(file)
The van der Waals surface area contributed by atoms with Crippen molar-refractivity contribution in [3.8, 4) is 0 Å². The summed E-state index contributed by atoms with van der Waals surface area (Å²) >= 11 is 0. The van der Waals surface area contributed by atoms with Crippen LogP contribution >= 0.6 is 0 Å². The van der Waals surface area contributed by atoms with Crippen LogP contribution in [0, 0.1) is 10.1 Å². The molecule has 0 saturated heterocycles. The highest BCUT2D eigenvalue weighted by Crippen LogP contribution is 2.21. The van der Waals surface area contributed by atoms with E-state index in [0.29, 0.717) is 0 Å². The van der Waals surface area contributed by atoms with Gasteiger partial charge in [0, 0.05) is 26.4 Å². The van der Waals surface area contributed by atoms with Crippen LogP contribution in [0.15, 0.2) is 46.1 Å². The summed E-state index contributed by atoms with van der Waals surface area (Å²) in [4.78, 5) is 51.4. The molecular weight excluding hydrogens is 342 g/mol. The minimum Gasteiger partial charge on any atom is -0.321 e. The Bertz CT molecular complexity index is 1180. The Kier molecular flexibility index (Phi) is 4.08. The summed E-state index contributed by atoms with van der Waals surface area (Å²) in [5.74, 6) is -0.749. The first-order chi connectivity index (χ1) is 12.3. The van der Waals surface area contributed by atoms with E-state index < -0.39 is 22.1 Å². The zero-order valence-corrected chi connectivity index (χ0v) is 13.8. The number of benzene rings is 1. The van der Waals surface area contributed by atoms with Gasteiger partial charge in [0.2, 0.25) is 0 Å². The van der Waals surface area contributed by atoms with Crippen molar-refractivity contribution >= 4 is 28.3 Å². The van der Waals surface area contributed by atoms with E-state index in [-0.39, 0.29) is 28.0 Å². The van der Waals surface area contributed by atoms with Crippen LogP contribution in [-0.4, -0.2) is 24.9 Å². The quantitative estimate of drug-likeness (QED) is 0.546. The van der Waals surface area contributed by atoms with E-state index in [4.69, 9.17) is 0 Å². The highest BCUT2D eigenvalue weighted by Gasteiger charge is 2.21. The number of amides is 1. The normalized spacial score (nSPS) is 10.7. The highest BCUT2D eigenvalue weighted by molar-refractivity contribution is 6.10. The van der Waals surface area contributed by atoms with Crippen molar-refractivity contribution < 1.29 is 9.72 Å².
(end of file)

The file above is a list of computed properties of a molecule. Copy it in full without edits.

The van der Waals surface area contributed by atoms with Crippen molar-refractivity contribution in [3.8, 4) is 0 Å². The summed E-state index contributed by atoms with van der Waals surface area (Å²) >= 11 is 0. The van der Waals surface area contributed by atoms with Crippen LogP contribution >= 0.6 is 0 Å². The van der Waals surface area contributed by atoms with Crippen LogP contribution in [0, 0.1) is 10.1 Å². The molecule has 0 saturated heterocycles. The highest BCUT2D eigenvalue weighted by Crippen LogP contribution is 2.21. The van der Waals surface area contributed by atoms with E-state index in [0.29, 0.717) is 0 Å². The van der Waals surface area contributed by atoms with Gasteiger partial charge in [0, 0.05) is 26.4 Å². The van der Waals surface area contributed by atoms with Crippen LogP contribution in [0.15, 0.2) is 46.1 Å². The summed E-state index contributed by atoms with van der Waals surface area (Å²) in [4.78, 5) is 51.4. The molecular weight excluding hydrogens is 342 g/mol. The minimum Gasteiger partial charge on any atom is -0.321 e. The Bertz CT molecular complexity index is 1180. The Kier molecular flexibility index (Phi) is 4.08. The summed E-state index contributed by atoms with van der Waals surface area (Å²) in [5.74, 6) is -0.749. The first-order chi connectivity index (χ1) is 12.3. The van der Waals surface area contributed by atoms with E-state index < -0.39 is 22.1 Å². The zero-order valence-corrected chi connectivity index (χ0v) is 13.8. The number of benzene rings is 1. The van der Waals surface area contributed by atoms with Gasteiger partial charge in [0.2, 0.25) is 0 Å². The van der Waals surface area contributed by atoms with Crippen molar-refractivity contribution >= 4 is 28.3 Å². The van der Waals surface area contributed by atoms with E-state index in [-0.39, 0.29) is 28.0 Å². The van der Waals surface area contributed by atoms with Crippen LogP contribution in [-0.4, -0.2) is 24.9 Å². The quantitative estimate of drug-likeness (QED) is 0.546. The van der Waals surface area contributed by atoms with E-state index in [4.69, 9.17) is 0 Å². The highest BCUT2D eigenvalue weighted by Gasteiger charge is 2.21. The number of amides is 1. The normalized spacial score (nSPS) is 10.7. The highest BCUT2D eigenvalue weighted by molar-refractivity contribution is 6.10. The van der Waals surface area contributed by atoms with Crippen molar-refractivity contribution < 1.29 is 9.72 Å².